Both of them showed me a journalism at its finest. Since it is a profession I could really see myself in, it was interesting to read about their lives. I felt a personal connection through the love of writing and the passion with which they dive into their topics.

What is the overall message of both books?
Be hopeful. Work harder. Be more inclusive. Listen and learn.



We Resist. We Build. We Rise.

Weighed down by a bit of weekend-loneliness, inability to wrap my head around uni stuff, and the cold fingers of writer’s block strangling me, I was not in a good place today. Together with the news of Trump’s executive order on Arctic drilling… my hope hid itself in my cold, dark fridge. It doesn’t see climate change if it is in there. (I believe that is also what most climate change deniers do.)

 Just like the Women’s marches did early this year, the climate march on Washington today gave me my hope back. It crawled from between the kale and the carrots out of the fridge and announced that it would get stuff done now.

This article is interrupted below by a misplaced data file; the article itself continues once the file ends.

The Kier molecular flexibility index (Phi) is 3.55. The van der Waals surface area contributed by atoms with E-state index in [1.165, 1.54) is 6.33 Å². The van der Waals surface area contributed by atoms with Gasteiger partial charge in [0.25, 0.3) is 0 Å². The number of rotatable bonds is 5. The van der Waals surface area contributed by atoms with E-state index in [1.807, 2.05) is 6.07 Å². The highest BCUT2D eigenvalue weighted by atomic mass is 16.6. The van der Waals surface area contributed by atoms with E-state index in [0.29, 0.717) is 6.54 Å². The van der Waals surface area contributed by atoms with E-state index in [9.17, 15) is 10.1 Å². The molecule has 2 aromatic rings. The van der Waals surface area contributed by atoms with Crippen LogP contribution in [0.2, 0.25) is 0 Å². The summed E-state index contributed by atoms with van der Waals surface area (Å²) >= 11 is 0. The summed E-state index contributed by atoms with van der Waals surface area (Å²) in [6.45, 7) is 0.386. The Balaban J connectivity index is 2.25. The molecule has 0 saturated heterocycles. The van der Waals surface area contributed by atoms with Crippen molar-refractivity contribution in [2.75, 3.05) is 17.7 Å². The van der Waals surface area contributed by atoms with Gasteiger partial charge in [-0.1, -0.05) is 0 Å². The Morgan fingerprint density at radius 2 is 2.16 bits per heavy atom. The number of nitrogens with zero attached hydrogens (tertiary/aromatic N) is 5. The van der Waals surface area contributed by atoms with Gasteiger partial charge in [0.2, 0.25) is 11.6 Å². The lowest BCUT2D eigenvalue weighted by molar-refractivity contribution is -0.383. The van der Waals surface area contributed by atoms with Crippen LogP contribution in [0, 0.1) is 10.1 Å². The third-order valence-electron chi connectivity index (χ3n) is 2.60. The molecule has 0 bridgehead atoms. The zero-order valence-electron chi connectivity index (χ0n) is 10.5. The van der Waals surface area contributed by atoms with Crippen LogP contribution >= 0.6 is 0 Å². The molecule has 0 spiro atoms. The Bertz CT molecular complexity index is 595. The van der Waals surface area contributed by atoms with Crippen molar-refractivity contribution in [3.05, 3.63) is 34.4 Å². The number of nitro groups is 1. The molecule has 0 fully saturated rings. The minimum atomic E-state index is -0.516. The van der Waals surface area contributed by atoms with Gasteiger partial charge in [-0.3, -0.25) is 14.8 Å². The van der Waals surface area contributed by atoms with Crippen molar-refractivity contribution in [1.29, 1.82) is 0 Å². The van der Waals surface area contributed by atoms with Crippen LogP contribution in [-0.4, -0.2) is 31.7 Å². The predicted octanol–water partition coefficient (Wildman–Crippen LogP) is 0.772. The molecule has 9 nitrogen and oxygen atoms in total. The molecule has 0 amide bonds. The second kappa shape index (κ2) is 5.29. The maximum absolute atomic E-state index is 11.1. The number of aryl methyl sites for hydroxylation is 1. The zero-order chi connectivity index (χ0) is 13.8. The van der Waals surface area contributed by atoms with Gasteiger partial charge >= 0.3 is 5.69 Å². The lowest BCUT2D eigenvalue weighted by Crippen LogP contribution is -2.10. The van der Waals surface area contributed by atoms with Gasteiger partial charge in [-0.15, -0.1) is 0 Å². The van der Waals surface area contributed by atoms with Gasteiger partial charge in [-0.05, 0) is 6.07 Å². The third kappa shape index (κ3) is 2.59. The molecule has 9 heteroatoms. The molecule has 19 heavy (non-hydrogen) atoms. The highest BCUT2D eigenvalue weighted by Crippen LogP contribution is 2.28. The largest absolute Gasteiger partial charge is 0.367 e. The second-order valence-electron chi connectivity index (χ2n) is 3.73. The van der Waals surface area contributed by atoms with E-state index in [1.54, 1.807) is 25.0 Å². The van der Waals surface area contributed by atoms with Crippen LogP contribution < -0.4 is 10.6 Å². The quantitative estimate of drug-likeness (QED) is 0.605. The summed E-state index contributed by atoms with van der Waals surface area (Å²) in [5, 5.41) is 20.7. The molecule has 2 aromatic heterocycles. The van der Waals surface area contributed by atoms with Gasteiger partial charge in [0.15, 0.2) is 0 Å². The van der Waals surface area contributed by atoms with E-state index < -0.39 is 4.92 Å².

These marches show that people care. They show that we have the ability as humans to come together peacefully and protest for a common denominator: The future of our planet. It is beautiful to see people from all over the world supporting each other even if they are so different. Because this unites us all.

“When humans are ranked instead of linked, everyone loses.” Gloria Steinem in “My Life on the Road”

Some argue that climate change divides rich and poor even more. Only to a certain point in time can those, who made their money through oil and coal, build their forts to protect themselves from floods and storms. In the end, nature always wins. We are all on the same page here. And it is not us against Mother Earth. We are rather her ignorant, carefree children who have yet to grow up. We don’t have the time to go through that process. We have to understand right now that it is best for us to work together in peace. That love and understanding are the only ways through which we will be able to survive. Humans took such a long time to evolve. All that time we have lived in connection with our planet, never against it. Let’s find that connection again. To our Earth, and between ourselves.

Did you go protesting in any of the climate marches? If so – Thank you so much! You are awesome! – please tell me your feelings and thoughts about it!